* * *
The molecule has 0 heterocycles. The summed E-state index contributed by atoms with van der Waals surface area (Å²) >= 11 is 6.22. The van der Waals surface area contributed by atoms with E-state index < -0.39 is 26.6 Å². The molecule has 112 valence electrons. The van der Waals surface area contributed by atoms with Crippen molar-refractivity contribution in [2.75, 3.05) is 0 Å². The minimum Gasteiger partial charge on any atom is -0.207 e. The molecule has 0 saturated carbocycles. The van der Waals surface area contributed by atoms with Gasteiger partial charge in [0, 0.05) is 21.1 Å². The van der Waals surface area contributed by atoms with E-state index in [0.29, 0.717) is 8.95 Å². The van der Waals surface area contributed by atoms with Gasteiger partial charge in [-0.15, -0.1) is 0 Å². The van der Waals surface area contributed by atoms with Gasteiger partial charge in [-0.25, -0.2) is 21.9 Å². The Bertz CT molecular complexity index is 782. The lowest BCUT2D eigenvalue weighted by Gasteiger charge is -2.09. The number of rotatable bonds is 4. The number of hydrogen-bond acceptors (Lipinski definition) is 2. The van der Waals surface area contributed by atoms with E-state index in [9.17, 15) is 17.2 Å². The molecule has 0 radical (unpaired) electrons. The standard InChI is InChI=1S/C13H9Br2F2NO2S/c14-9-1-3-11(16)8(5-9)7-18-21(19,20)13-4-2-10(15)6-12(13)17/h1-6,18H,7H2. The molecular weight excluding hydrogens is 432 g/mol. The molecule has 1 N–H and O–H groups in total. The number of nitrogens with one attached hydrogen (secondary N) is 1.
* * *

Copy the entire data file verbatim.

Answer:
The molecule has 0 heterocycles. The summed E-state index contributed by atoms with van der Waals surface area (Å²) >= 11 is 6.22. The van der Waals surface area contributed by atoms with E-state index < -0.39 is 26.6 Å². The molecule has 112 valence electrons. The van der Waals surface area contributed by atoms with Crippen molar-refractivity contribution in [2.75, 3.05) is 0 Å². The minimum Gasteiger partial charge on any atom is -0.207 e. The molecule has 0 saturated carbocycles. The van der Waals surface area contributed by atoms with Gasteiger partial charge in [0, 0.05) is 21.1 Å². The van der Waals surface area contributed by atoms with E-state index in [0.29, 0.717) is 8.95 Å². The van der Waals surface area contributed by atoms with Gasteiger partial charge in [-0.15, -0.1) is 0 Å². The van der Waals surface area contributed by atoms with Gasteiger partial charge in [-0.25, -0.2) is 21.9 Å². The Bertz CT molecular complexity index is 782. The lowest BCUT2D eigenvalue weighted by Gasteiger charge is -2.09. The number of rotatable bonds is 4. The number of hydrogen-bond acceptors (Lipinski definition) is 2. The van der Waals surface area contributed by atoms with E-state index in [9.17, 15) is 17.2 Å². The molecule has 0 radical (unpaired) electrons. The standard InChI is InChI=1S/C13H9Br2F2NO2S/c14-9-1-3-11(16)8(5-9)7-18-21(19,20)13-4-2-10(15)6-12(13)17/h1-6,18H,7H2. The molecular weight excluding hydrogens is 432 g/mol. The molecule has 1 N–H and O–H groups in total. The number of nitrogens with one attached hydrogen (secondary N) is 1.